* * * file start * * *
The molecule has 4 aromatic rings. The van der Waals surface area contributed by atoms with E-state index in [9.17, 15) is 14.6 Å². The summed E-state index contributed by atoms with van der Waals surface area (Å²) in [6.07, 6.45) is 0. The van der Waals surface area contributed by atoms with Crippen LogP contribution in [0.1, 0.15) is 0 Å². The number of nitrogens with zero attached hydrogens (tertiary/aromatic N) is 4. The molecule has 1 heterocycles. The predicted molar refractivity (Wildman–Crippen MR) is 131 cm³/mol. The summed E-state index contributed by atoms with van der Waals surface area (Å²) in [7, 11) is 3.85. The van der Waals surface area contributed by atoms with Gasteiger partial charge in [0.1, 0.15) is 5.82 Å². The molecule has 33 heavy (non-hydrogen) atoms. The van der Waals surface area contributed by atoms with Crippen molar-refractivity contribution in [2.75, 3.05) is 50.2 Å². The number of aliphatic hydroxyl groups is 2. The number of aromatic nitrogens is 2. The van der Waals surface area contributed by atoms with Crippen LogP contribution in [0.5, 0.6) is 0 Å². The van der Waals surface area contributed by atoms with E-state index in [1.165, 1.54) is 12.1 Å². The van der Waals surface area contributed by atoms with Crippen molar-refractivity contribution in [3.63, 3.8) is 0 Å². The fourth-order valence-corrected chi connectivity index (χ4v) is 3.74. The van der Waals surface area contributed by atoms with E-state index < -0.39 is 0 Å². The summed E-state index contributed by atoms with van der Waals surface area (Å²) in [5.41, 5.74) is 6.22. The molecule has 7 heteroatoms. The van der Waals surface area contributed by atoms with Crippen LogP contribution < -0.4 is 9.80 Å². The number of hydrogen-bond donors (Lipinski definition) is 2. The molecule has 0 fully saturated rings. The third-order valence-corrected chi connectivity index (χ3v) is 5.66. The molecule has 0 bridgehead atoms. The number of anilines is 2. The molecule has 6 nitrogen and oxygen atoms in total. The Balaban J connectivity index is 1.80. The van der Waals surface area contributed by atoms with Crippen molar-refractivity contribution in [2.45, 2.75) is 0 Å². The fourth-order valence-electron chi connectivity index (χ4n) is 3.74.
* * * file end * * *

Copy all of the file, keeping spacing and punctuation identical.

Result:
The molecule has 4 aromatic rings. The van der Waals surface area contributed by atoms with E-state index in [9.17, 15) is 14.6 Å². The summed E-state index contributed by atoms with van der Waals surface area (Å²) in [6.07, 6.45) is 0. The van der Waals surface area contributed by atoms with Crippen LogP contribution in [0.1, 0.15) is 0 Å². The number of nitrogens with zero attached hydrogens (tertiary/aromatic N) is 4. The molecule has 1 heterocycles. The predicted molar refractivity (Wildman–Crippen MR) is 131 cm³/mol. The summed E-state index contributed by atoms with van der Waals surface area (Å²) in [7, 11) is 3.85. The van der Waals surface area contributed by atoms with Gasteiger partial charge in [0.1, 0.15) is 5.82 Å². The molecule has 33 heavy (non-hydrogen) atoms. The van der Waals surface area contributed by atoms with Crippen molar-refractivity contribution in [2.75, 3.05) is 50.2 Å². The number of aliphatic hydroxyl groups is 2. The number of aromatic nitrogens is 2. The van der Waals surface area contributed by atoms with Crippen LogP contribution in [0.5, 0.6) is 0 Å². The van der Waals surface area contributed by atoms with E-state index in [1.165, 1.54) is 12.1 Å². The van der Waals surface area contributed by atoms with Crippen molar-refractivity contribution in [3.63, 3.8) is 0 Å². The fourth-order valence-corrected chi connectivity index (χ4v) is 3.74. The van der Waals surface area contributed by atoms with E-state index < -0.39 is 0 Å². The summed E-state index contributed by atoms with van der Waals surface area (Å²) in [5.41, 5.74) is 6.22. The molecule has 7 heteroatoms. The van der Waals surface area contributed by atoms with Crippen LogP contribution < -0.4 is 9.80 Å². The number of hydrogen-bond donors (Lipinski definition) is 2. The molecule has 0 fully saturated rings. The third-order valence-corrected chi connectivity index (χ3v) is 5.66. The molecule has 0 bridgehead atoms. The number of anilines is 2. The molecule has 6 nitrogen and oxygen atoms in total. The Balaban J connectivity index is 1.80. The van der Waals surface area contributed by atoms with Crippen molar-refractivity contribution in [2.45, 2.75) is 0 Å². The fourth-order valence-electron chi connectivity index (χ4n) is 3.74.